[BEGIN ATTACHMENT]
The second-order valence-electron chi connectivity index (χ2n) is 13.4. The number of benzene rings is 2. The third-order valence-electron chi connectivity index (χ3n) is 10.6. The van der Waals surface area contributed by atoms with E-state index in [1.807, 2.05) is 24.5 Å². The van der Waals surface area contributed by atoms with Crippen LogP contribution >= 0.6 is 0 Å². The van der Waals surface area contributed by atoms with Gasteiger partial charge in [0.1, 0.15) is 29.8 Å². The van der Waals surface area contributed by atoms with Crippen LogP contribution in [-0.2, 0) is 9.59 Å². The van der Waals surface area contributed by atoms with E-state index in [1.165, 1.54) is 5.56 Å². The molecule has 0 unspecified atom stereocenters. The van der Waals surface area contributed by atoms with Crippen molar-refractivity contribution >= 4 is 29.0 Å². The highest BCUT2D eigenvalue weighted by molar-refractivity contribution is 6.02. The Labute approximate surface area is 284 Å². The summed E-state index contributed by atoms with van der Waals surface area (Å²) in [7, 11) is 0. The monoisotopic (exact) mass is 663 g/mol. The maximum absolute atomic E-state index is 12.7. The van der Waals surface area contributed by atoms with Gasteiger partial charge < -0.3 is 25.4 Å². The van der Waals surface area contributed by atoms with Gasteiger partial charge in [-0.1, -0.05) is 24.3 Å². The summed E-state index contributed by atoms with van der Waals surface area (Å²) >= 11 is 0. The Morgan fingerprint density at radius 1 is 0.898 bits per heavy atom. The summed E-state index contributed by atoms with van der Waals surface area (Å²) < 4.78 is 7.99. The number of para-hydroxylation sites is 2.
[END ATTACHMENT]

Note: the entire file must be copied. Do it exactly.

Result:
The second-order valence-electron chi connectivity index (χ2n) is 13.4. The number of benzene rings is 2. The third-order valence-electron chi connectivity index (χ3n) is 10.6. The van der Waals surface area contributed by atoms with E-state index in [1.807, 2.05) is 24.5 Å². The van der Waals surface area contributed by atoms with Crippen LogP contribution >= 0.6 is 0 Å². The van der Waals surface area contributed by atoms with Gasteiger partial charge in [0.1, 0.15) is 29.8 Å². The van der Waals surface area contributed by atoms with Crippen LogP contribution in [-0.2, 0) is 9.59 Å². The van der Waals surface area contributed by atoms with E-state index in [1.165, 1.54) is 5.56 Å². The molecule has 0 unspecified atom stereocenters. The van der Waals surface area contributed by atoms with Crippen molar-refractivity contribution >= 4 is 29.0 Å². The highest BCUT2D eigenvalue weighted by molar-refractivity contribution is 6.02. The Labute approximate surface area is 284 Å². The summed E-state index contributed by atoms with van der Waals surface area (Å²) in [7, 11) is 0. The monoisotopic (exact) mass is 663 g/mol. The maximum absolute atomic E-state index is 12.7. The van der Waals surface area contributed by atoms with Gasteiger partial charge < -0.3 is 25.4 Å². The van der Waals surface area contributed by atoms with Gasteiger partial charge in [-0.1, -0.05) is 24.3 Å². The summed E-state index contributed by atoms with van der Waals surface area (Å²) >= 11 is 0. The Morgan fingerprint density at radius 1 is 0.898 bits per heavy atom. The summed E-state index contributed by atoms with van der Waals surface area (Å²) < 4.78 is 7.99. The number of para-hydroxylation sites is 2.